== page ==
When you create a logo, this is a central part of having a small business or personal brand. It doesn’t matter what industry you belong to, your logo is the star of all your marketing assets. Ergo, adding your logo to the header of your website is another great way to strengthen your brand identity. Plus, it’s a good opportunity to show it off.
If you’re wondering where exactly to place your logo, you should know that there’s no standard practice. Many website designers will center it, and plenty will put it off to the side. An interesting study by Nielsen Norman group found that users are more likely to remember a brand when they see their logo on the left-hand side of a website’s header, so that might weigh in on your decision - but don’t put that before your own personal satisfaction.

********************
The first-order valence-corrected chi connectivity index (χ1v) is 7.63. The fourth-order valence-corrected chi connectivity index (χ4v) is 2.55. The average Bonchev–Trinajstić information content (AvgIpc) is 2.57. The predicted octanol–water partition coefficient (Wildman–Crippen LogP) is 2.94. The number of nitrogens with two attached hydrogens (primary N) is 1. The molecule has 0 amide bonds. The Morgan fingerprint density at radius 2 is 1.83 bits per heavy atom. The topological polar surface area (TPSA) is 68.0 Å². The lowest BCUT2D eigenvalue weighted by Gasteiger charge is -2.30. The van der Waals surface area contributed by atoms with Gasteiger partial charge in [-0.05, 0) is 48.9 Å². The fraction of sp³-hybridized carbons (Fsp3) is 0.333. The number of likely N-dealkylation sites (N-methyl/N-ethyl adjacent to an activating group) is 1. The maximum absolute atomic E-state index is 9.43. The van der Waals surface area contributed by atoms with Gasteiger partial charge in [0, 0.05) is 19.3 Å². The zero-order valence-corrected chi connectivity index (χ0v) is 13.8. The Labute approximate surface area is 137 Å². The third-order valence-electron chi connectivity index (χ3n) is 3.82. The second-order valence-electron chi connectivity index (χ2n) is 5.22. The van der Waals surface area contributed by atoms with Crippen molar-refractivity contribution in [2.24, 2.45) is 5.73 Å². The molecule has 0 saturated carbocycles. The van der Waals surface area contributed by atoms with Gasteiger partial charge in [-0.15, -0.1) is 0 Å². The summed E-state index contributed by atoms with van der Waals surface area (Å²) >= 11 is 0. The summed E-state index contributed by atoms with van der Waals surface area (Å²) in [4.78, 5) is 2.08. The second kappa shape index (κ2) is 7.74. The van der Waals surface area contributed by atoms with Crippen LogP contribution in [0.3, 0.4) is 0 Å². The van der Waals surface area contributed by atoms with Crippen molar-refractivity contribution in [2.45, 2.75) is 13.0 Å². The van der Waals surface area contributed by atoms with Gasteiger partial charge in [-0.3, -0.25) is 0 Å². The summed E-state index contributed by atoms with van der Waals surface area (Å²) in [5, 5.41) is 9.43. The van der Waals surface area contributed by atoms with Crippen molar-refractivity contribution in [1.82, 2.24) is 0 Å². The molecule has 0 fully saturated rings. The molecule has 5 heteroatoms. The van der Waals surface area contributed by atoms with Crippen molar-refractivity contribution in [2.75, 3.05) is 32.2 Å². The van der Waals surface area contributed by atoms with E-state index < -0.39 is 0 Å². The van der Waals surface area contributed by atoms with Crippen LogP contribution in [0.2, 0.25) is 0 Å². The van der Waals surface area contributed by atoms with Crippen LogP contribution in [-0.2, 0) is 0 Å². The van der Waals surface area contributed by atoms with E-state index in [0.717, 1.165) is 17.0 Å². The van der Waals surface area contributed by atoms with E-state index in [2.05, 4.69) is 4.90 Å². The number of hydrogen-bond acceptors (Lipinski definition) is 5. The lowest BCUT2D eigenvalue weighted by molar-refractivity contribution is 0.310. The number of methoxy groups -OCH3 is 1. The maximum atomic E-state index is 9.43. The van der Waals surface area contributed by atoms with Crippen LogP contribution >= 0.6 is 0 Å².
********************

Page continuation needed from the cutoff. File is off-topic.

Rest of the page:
Pro tip: If you’re worried that your logo is too big for your small header space, you might want to create a variable logo, which is a smaller, simpler version of the real thing.
A website header is considered a default location to place your website’s navigation menu. This means creating a list of your website’s items (such as an About Us page) and linking each to its designated location. Including a menu in your header is indeed a logical decision, since it can’t be missed. This provides visitors with straightforward website navigation, securing a positive user experience.